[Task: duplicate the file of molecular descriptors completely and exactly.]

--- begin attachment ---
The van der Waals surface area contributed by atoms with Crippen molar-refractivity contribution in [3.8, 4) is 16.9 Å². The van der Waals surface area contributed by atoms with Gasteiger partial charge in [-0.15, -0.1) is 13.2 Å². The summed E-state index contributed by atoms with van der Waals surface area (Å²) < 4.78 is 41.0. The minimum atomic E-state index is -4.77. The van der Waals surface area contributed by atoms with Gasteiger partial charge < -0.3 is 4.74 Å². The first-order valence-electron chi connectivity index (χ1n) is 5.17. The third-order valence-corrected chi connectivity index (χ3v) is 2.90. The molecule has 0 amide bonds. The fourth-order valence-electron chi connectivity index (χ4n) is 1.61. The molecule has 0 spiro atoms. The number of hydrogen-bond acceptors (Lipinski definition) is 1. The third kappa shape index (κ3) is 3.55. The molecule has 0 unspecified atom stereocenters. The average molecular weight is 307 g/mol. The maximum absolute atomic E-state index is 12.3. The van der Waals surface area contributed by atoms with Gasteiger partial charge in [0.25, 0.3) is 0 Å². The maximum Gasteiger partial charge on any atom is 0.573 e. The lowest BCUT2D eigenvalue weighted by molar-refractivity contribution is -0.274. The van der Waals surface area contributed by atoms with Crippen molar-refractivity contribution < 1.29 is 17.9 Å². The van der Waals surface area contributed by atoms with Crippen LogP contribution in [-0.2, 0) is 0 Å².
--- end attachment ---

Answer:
The van der Waals surface area contributed by atoms with Crippen molar-refractivity contribution in [3.8, 4) is 16.9 Å². The van der Waals surface area contributed by atoms with Gasteiger partial charge in [-0.15, -0.1) is 13.2 Å². The summed E-state index contributed by atoms with van der Waals surface area (Å²) < 4.78 is 41.0. The minimum atomic E-state index is -4.77. The van der Waals surface area contributed by atoms with Gasteiger partial charge < -0.3 is 4.74 Å². The first-order valence-electron chi connectivity index (χ1n) is 5.17. The third-order valence-corrected chi connectivity index (χ3v) is 2.90. The molecule has 0 amide bonds. The fourth-order valence-electron chi connectivity index (χ4n) is 1.61. The molecule has 0 spiro atoms. The number of hydrogen-bond acceptors (Lipinski definition) is 1. The third kappa shape index (κ3) is 3.55. The molecule has 0 unspecified atom stereocenters. The average molecular weight is 307 g/mol. The maximum absolute atomic E-state index is 12.3. The van der Waals surface area contributed by atoms with Gasteiger partial charge in [0.25, 0.3) is 0 Å². The maximum Gasteiger partial charge on any atom is 0.573 e. The lowest BCUT2D eigenvalue weighted by molar-refractivity contribution is -0.274. The van der Waals surface area contributed by atoms with Crippen molar-refractivity contribution < 1.29 is 17.9 Å². The van der Waals surface area contributed by atoms with Crippen LogP contribution in [-0.2, 0) is 0 Å².